Pakistan releases from house arrest Islamist blamed for 2008 Mumbai attacks

Hafiz Saeed (centre), the head of banned Islamic charity Jamat ud Dawa, waves to supporters after he was released by a court in Lahore, Pakistan on Nov 22, 2017. PHOTO: EPA-EFE

LAHORE/ISLAMABAD (Reuters) - A firebrand Pakistani Islamist accused of masterminding a bloody 2008 assault in the Indian city of Mumbai was released from house arrest on Friday (NOv 24) and told his cheering supporters his freedom was vindication of his denial of guilt.

Hafiz Saeed, who has a US$10 million (S$13.5 million) US bounty on his head, had been under house arrest since January after living freely in Pakistan for years, a sore point in Pakistan's often fraught relations with both the United States and India.

Saeed has repeatedly denied involvement in the 2008 Mumbai attacks in which 10 gunmen attacked targets in India's largest city, including two luxury hotels, a Jewish centre and a train station in a rampage that killed 166 people. A Singaporean lawyer died in the attacks.

The assault brought nuclear-armed neighbours Pakistan and India to the brink of war.

"I'm happy that no allegation against me was proved, which could have done damage to me, or my country's interests," Saeed told supporters after his release in the city of Lahore, according to a video released by the Jamaat-ud-Dawa (JuD) Islamist charity, which he heads.

"Thank God, we were vindicated."

The United States says the JuD is a front for the Lashkar-e-Taiba (LeT) militant group, which Saeed founded and which has been blamed for a string of high-profile attacks in India.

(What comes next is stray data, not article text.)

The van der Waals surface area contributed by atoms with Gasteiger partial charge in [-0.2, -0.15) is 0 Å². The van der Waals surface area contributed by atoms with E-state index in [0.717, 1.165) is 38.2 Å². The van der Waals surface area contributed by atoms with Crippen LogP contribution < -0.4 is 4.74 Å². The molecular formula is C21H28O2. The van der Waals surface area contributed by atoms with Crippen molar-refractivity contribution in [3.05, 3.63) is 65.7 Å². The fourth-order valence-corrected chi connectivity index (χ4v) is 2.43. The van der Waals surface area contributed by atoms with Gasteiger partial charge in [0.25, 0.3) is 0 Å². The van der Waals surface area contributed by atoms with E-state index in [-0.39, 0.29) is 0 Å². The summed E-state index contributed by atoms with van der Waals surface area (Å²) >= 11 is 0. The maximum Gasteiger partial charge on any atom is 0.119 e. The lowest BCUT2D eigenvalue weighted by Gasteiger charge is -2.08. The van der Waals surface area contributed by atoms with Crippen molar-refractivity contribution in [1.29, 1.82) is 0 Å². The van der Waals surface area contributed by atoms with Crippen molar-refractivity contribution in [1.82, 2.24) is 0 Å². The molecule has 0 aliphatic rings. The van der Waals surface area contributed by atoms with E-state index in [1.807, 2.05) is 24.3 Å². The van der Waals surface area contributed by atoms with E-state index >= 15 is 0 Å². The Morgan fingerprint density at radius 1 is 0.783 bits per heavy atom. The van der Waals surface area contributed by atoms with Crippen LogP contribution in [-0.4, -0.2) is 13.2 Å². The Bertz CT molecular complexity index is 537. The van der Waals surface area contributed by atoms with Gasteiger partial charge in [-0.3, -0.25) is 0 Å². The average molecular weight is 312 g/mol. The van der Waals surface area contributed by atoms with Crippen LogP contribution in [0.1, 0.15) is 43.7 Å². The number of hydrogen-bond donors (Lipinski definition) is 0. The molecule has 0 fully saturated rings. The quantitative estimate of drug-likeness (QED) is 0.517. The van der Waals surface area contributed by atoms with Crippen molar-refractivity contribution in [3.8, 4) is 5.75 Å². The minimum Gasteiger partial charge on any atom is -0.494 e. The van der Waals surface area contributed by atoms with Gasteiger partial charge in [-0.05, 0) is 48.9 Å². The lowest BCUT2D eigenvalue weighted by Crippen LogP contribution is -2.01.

Pakistan officially banned the Lashkar-e-Taiba in 2002.

A court on Wednesday ordered an end to Saeed's house arrest. He was shown celebrating with his supporters in the video, sharing sweets and chocolate cakes.

Habibullah Salafi, another JuD official, said earlier supporters were arriving at Saeed's home to celebrate ahead of Friday prayers.

"Today, he will lead Friday prayers at Al-Qadsia," Salafi added, referring to the headquarters of the JuD.

There was no immediate comment from India, which has for years called for Saeed's prosecution for the Mumbai attacks.

Saeed blamed India for his incarceration in Pakistan.

He has long campaigned in support of Muslim separatists in the Indian state of Jammu and Kashmir, which Pakistan also claims.

India accuses Pakistan of supporting the LeT and other separatists battling in the Indian part of divided Kashmir. Pakistan denies that.

Saeed vowed no let up in "fighting Kashmir's case".

"Our struggle will continue, God willing. We will get all the people of Pakistan to stand by us," he said.

While Saeed was under house arrest, his JuD charity launched a political party, the Milli Muslim League (MML), which has won thousands of votes in by-elections.

Senior government and retired military figures say the party has the backing of Pakistan's powerful military. The military denies any direct involvement in civilian politics.

MML officials have privately said that the party is controlled by Saeed, but it is not clear if Saeed would seek to contest elections or launch a political career.

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